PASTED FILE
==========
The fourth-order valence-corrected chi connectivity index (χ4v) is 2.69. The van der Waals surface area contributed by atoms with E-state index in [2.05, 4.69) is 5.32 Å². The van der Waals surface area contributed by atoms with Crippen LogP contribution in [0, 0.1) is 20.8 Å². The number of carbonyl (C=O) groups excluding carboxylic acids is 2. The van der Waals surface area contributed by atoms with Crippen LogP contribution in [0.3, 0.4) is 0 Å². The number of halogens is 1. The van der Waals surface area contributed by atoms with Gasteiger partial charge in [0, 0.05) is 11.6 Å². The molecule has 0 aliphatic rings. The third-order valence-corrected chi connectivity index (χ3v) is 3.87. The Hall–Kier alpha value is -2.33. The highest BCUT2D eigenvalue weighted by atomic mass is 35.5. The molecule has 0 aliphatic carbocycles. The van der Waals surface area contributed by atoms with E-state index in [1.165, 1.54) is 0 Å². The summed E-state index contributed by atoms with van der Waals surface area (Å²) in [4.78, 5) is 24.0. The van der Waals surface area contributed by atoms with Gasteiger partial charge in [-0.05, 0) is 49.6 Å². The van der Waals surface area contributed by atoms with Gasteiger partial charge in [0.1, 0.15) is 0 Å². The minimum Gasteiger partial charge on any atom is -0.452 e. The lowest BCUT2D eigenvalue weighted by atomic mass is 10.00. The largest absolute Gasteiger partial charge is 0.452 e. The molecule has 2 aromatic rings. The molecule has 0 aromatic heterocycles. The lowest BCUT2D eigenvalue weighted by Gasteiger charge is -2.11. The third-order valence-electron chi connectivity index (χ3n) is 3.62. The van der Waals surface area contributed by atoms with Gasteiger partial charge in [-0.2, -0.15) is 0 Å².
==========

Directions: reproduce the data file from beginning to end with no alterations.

The fourth-order valence-corrected chi connectivity index (χ4v) is 2.69. The van der Waals surface area contributed by atoms with E-state index in [2.05, 4.69) is 5.32 Å². The van der Waals surface area contributed by atoms with Crippen LogP contribution in [0, 0.1) is 20.8 Å². The number of carbonyl (C=O) groups excluding carboxylic acids is 2. The van der Waals surface area contributed by atoms with Crippen LogP contribution in [0.3, 0.4) is 0 Å². The number of halogens is 1. The van der Waals surface area contributed by atoms with Gasteiger partial charge in [0, 0.05) is 11.6 Å². The molecule has 0 aliphatic rings. The third-order valence-corrected chi connectivity index (χ3v) is 3.87. The Hall–Kier alpha value is -2.33. The highest BCUT2D eigenvalue weighted by atomic mass is 35.5. The molecule has 0 aliphatic carbocycles. The van der Waals surface area contributed by atoms with E-state index in [1.165, 1.54) is 0 Å². The summed E-state index contributed by atoms with van der Waals surface area (Å²) in [4.78, 5) is 24.0. The van der Waals surface area contributed by atoms with Gasteiger partial charge in [-0.05, 0) is 49.6 Å². The van der Waals surface area contributed by atoms with Gasteiger partial charge in [0.1, 0.15) is 0 Å². The minimum Gasteiger partial charge on any atom is -0.452 e. The lowest BCUT2D eigenvalue weighted by atomic mass is 10.00. The largest absolute Gasteiger partial charge is 0.452 e. The molecule has 2 aromatic rings. The molecule has 0 aromatic heterocycles. The lowest BCUT2D eigenvalue weighted by Gasteiger charge is -2.11. The third-order valence-electron chi connectivity index (χ3n) is 3.62. The van der Waals surface area contributed by atoms with Gasteiger partial charge in [-0.2, -0.15) is 0 Å².